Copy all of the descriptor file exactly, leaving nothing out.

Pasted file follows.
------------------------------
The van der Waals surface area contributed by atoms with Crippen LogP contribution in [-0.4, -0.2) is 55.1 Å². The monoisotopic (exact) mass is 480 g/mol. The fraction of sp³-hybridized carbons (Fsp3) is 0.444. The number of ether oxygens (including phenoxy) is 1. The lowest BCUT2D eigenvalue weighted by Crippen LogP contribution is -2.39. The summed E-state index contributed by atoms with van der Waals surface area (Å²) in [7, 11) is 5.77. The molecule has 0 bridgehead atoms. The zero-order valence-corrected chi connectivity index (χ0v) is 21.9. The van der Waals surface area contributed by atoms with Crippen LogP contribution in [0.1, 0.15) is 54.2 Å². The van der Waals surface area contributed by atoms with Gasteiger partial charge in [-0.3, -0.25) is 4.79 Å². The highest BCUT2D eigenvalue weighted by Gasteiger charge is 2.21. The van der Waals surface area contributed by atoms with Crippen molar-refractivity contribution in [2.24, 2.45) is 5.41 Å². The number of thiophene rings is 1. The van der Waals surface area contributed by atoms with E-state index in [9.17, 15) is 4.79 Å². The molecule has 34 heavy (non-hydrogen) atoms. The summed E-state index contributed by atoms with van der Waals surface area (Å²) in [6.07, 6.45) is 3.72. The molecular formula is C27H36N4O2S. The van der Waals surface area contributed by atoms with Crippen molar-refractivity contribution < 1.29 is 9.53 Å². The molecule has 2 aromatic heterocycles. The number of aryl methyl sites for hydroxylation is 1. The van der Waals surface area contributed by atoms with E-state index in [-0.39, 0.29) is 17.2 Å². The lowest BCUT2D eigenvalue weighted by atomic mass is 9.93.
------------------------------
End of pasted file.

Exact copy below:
The van der Waals surface area contributed by atoms with Crippen LogP contribution in [-0.4, -0.2) is 55.1 Å². The monoisotopic (exact) mass is 480 g/mol. The fraction of sp³-hybridized carbons (Fsp3) is 0.444. The number of ether oxygens (including phenoxy) is 1. The lowest BCUT2D eigenvalue weighted by Crippen LogP contribution is -2.39. The summed E-state index contributed by atoms with van der Waals surface area (Å²) in [7, 11) is 5.77. The molecule has 0 bridgehead atoms. The zero-order valence-corrected chi connectivity index (χ0v) is 21.9. The van der Waals surface area contributed by atoms with Crippen LogP contribution in [0.1, 0.15) is 54.2 Å². The van der Waals surface area contributed by atoms with Gasteiger partial charge in [-0.3, -0.25) is 4.79 Å². The highest BCUT2D eigenvalue weighted by Gasteiger charge is 2.21. The van der Waals surface area contributed by atoms with Crippen molar-refractivity contribution in [2.24, 2.45) is 5.41 Å². The number of thiophene rings is 1. The van der Waals surface area contributed by atoms with E-state index in [9.17, 15) is 4.79 Å². The molecule has 34 heavy (non-hydrogen) atoms. The summed E-state index contributed by atoms with van der Waals surface area (Å²) in [6.07, 6.45) is 3.72. The molecular formula is C27H36N4O2S. The van der Waals surface area contributed by atoms with Crippen molar-refractivity contribution < 1.29 is 9.53 Å². The molecule has 2 aromatic heterocycles. The number of aryl methyl sites for hydroxylation is 1. The van der Waals surface area contributed by atoms with E-state index in [-0.39, 0.29) is 17.2 Å². The lowest BCUT2D eigenvalue weighted by atomic mass is 9.93.